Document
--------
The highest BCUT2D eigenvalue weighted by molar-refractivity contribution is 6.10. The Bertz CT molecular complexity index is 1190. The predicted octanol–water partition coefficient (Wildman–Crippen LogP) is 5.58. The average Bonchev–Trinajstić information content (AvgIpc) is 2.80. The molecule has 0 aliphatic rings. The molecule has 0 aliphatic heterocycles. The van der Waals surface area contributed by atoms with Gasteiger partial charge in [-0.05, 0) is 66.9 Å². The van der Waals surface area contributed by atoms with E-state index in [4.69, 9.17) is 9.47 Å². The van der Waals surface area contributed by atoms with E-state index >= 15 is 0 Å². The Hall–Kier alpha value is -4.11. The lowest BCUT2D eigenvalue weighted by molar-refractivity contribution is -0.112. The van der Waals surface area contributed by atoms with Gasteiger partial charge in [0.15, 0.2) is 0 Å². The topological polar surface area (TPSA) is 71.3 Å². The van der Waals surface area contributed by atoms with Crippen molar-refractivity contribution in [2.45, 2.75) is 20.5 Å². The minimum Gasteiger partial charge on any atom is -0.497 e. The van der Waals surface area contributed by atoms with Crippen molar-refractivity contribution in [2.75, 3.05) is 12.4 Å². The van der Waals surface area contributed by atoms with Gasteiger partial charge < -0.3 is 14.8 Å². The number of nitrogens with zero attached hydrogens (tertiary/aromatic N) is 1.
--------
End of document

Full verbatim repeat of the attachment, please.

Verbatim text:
The highest BCUT2D eigenvalue weighted by molar-refractivity contribution is 6.10. The Bertz CT molecular complexity index is 1190. The predicted octanol–water partition coefficient (Wildman–Crippen LogP) is 5.58. The average Bonchev–Trinajstić information content (AvgIpc) is 2.80. The molecule has 0 aliphatic rings. The molecule has 0 aliphatic heterocycles. The van der Waals surface area contributed by atoms with Gasteiger partial charge in [-0.05, 0) is 66.9 Å². The van der Waals surface area contributed by atoms with E-state index in [4.69, 9.17) is 9.47 Å². The van der Waals surface area contributed by atoms with E-state index >= 15 is 0 Å². The Hall–Kier alpha value is -4.11. The lowest BCUT2D eigenvalue weighted by molar-refractivity contribution is -0.112. The van der Waals surface area contributed by atoms with Gasteiger partial charge in [0.15, 0.2) is 0 Å². The topological polar surface area (TPSA) is 71.3 Å². The van der Waals surface area contributed by atoms with Crippen molar-refractivity contribution in [2.45, 2.75) is 20.5 Å². The minimum Gasteiger partial charge on any atom is -0.497 e. The van der Waals surface area contributed by atoms with Crippen molar-refractivity contribution in [2.75, 3.05) is 12.4 Å². The van der Waals surface area contributed by atoms with Gasteiger partial charge < -0.3 is 14.8 Å². The number of nitrogens with zero attached hydrogens (tertiary/aromatic N) is 1.